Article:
The Web browser has been a major infection vector for years, allowing malware to be transported to millions of computers through phishing, man-in-the-middle, SQL injection and countless other attacks. But what if there was a way to stop this madness and secure the browsing channel itself?
There are several key things to look for. First is in understanding your existing browser. When you use Chrome, for example, you agree to let Google track your browsing behavior and offer up search suggestions, send them error reports, track your URLs, and lots more. They claim it is to help improve the user experience, but it also leaves you vulnerable to attacks and records your movements through cyberspace. So a replacement browser should offer some additional privacy components. (There are products that can be used to anonymize your browsing history and protect your identity when you surf online, such as TOR or ZipZap.)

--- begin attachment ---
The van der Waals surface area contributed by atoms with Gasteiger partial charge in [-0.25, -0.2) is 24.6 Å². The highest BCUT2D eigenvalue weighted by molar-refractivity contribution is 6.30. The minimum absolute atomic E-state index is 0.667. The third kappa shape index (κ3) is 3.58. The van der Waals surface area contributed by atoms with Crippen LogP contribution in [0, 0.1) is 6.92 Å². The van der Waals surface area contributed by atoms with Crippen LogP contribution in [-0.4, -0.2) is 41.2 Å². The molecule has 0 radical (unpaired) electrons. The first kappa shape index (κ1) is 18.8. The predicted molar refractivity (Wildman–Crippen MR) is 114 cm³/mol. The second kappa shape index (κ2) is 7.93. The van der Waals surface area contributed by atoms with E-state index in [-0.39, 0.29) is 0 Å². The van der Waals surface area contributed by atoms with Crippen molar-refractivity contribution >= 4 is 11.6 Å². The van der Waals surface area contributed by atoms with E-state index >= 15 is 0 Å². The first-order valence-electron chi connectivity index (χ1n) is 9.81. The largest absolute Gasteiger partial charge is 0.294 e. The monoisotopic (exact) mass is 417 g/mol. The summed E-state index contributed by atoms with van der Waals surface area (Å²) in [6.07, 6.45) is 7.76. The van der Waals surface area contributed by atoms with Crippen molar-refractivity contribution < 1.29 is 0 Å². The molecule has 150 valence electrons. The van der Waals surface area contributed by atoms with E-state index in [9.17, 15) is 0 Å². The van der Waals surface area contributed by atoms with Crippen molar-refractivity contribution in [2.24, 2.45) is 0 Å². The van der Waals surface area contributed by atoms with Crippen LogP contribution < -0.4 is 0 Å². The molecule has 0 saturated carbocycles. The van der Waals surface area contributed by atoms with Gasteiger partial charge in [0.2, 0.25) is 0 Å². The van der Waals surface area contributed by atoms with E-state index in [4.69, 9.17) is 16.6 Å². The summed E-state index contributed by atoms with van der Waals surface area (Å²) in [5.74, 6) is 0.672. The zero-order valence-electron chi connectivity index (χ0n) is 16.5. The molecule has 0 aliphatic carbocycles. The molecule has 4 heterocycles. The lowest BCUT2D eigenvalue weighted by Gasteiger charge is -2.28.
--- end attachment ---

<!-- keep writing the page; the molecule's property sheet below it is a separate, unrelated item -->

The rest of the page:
An active subset in this area includes numerous replacement browsers for Android smartphones, one of the up-and-coming sources of infections today, including products from AVG, McAfee, Opera, Orweb and Bitdefender. Another area includes endpoint security products that include better browser protection, including Bromium's vSentry.
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Finally, the better browser shouldn't detract from the overall surfing experience: websites should look and perform the same as they do in the modern versions of Firefox or Chrome. There are alternative browsers that offer a subset of features and try to be more lightweight than the standard Firefox or Chrome browsers, such as Dillo, Lynx, Epiphany, Konqueror and others. (Watch a slideshow version of this story.)